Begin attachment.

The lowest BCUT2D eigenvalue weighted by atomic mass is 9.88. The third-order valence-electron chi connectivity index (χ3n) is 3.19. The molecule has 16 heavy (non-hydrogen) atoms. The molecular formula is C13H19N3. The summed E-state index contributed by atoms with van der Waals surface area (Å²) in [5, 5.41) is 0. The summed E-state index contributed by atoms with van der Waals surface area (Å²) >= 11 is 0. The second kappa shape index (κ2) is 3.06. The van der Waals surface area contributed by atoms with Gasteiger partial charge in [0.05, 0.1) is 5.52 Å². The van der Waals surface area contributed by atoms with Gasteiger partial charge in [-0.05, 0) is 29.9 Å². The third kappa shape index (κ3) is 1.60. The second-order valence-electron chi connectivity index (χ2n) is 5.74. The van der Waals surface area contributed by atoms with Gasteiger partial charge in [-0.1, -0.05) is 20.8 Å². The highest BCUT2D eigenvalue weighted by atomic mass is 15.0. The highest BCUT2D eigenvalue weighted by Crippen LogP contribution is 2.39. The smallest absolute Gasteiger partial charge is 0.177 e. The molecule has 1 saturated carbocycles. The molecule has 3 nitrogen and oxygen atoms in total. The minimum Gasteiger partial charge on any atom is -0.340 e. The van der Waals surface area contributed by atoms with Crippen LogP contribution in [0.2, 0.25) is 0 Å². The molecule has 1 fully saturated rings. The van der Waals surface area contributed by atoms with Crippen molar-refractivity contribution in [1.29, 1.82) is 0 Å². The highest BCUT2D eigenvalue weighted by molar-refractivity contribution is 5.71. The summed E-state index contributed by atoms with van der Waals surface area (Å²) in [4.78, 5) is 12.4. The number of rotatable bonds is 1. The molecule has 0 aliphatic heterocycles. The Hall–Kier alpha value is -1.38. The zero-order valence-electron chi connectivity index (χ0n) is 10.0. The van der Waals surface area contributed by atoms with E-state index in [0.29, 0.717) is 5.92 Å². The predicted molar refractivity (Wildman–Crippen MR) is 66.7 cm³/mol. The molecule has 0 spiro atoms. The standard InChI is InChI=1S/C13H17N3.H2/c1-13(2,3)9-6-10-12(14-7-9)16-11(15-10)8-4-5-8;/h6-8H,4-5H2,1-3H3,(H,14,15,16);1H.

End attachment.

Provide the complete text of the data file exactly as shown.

The lowest BCUT2D eigenvalue weighted by atomic mass is 9.88. The third-order valence-electron chi connectivity index (χ3n) is 3.19. The molecule has 16 heavy (non-hydrogen) atoms. The molecular formula is C13H19N3. The summed E-state index contributed by atoms with van der Waals surface area (Å²) in [5, 5.41) is 0. The summed E-state index contributed by atoms with van der Waals surface area (Å²) >= 11 is 0. The second kappa shape index (κ2) is 3.06. The van der Waals surface area contributed by atoms with Gasteiger partial charge in [0.05, 0.1) is 5.52 Å². The van der Waals surface area contributed by atoms with Gasteiger partial charge in [-0.05, 0) is 29.9 Å². The third kappa shape index (κ3) is 1.60. The second-order valence-electron chi connectivity index (χ2n) is 5.74. The van der Waals surface area contributed by atoms with Gasteiger partial charge in [-0.1, -0.05) is 20.8 Å². The highest BCUT2D eigenvalue weighted by atomic mass is 15.0. The highest BCUT2D eigenvalue weighted by Crippen LogP contribution is 2.39. The smallest absolute Gasteiger partial charge is 0.177 e. The molecule has 1 saturated carbocycles. The molecule has 3 nitrogen and oxygen atoms in total. The minimum Gasteiger partial charge on any atom is -0.340 e. The van der Waals surface area contributed by atoms with Crippen LogP contribution in [0.2, 0.25) is 0 Å². The molecule has 1 fully saturated rings. The van der Waals surface area contributed by atoms with Crippen molar-refractivity contribution in [1.29, 1.82) is 0 Å². The highest BCUT2D eigenvalue weighted by molar-refractivity contribution is 5.71. The summed E-state index contributed by atoms with van der Waals surface area (Å²) in [4.78, 5) is 12.4. The number of rotatable bonds is 1. The molecule has 0 aliphatic heterocycles. The Hall–Kier alpha value is -1.38. The zero-order valence-electron chi connectivity index (χ0n) is 10.0. The van der Waals surface area contributed by atoms with E-state index in [0.29, 0.717) is 5.92 Å². The predicted molar refractivity (Wildman–Crippen MR) is 66.7 cm³/mol. The molecule has 0 spiro atoms. The standard InChI is InChI=1S/C13H17N3.H2/c1-13(2,3)9-6-10-12(14-7-9)16-11(15-10)8-4-5-8;/h6-8H,4-5H2,1-3H3,(H,14,15,16);1H.